Vietnam put both the Paracels and Spratlys under the administration of Danang City and Khanh Hoa province, respectively. Hanoi has tried to boost its military presence and force in the South China Sea, plus its civilian presence, in recent decades. In 1988, it set up permanent military garrisons on 11 land features in the Spratlys, as well as increasing sites under its possession.
In 2007, the government set up Truong Sa district with two communes: Song Tu Tay and Sinh Ton in the Spratlys, and started to populate the largest of its islands with permanent settlements.
The problems in the South China Sea became more complicated
a few years ago, when China began to conduct large-scale land reclamation activities and build outposts, which could be used for military purposes.
Vietnam consistently protests over Chinese activities in areas it has claimed sovereignty over. Hanoi, indeed, mulled legal means to settle the disputes with China, although no action has been taken so far, according to an international analyst who monitors the issue. “Actually, they told us, they prepared [to do this] before the Philippines, so they maintain the arbitration [in an international court] as an option, but don’t use it immediately. They are waiting to see how arbitration between China and the Philippines works,” senior fellow at the Japan Institute of International Affairs Tetsuo Kotani told The Nation recently.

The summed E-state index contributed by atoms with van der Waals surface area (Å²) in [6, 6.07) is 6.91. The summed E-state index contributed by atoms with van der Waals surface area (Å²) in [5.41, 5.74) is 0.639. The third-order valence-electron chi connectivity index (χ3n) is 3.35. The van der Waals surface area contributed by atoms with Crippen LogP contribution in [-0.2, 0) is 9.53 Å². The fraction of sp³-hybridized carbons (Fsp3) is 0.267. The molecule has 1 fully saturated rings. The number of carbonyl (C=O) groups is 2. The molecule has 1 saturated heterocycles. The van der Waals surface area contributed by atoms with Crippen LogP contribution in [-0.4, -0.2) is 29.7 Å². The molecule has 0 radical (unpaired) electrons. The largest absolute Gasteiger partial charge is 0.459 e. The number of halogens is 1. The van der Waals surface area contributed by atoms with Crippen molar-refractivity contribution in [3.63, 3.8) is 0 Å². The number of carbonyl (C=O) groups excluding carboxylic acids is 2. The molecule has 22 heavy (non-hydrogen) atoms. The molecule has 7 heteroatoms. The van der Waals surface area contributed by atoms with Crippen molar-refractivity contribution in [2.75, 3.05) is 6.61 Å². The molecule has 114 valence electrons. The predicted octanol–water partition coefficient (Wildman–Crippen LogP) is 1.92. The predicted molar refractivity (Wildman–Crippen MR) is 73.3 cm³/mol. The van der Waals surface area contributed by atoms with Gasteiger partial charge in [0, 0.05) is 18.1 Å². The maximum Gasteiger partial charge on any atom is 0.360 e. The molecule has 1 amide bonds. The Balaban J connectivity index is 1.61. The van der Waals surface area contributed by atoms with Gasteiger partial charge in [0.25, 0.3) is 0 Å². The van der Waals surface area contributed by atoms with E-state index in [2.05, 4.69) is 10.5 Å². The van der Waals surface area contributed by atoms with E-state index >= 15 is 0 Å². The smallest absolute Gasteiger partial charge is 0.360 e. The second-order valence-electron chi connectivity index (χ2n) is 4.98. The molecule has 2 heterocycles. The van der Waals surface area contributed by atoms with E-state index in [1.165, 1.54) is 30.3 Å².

The Philippines put its case to the Permanent Court of Arbitration in January 2013 against China after a confrontation at Scarborough Shoal.
The court awarded its ruling to the Philippines in July last year, saying that China had no historic right over the disputed areas and the activities conducted by Beijing were illegal because they were done in the Philippines’ exclusive economic zone.
Vietnam did not directly participate in arbitration but took the case seriously – as a landmark ruling for dispute settlement in the contentious sea.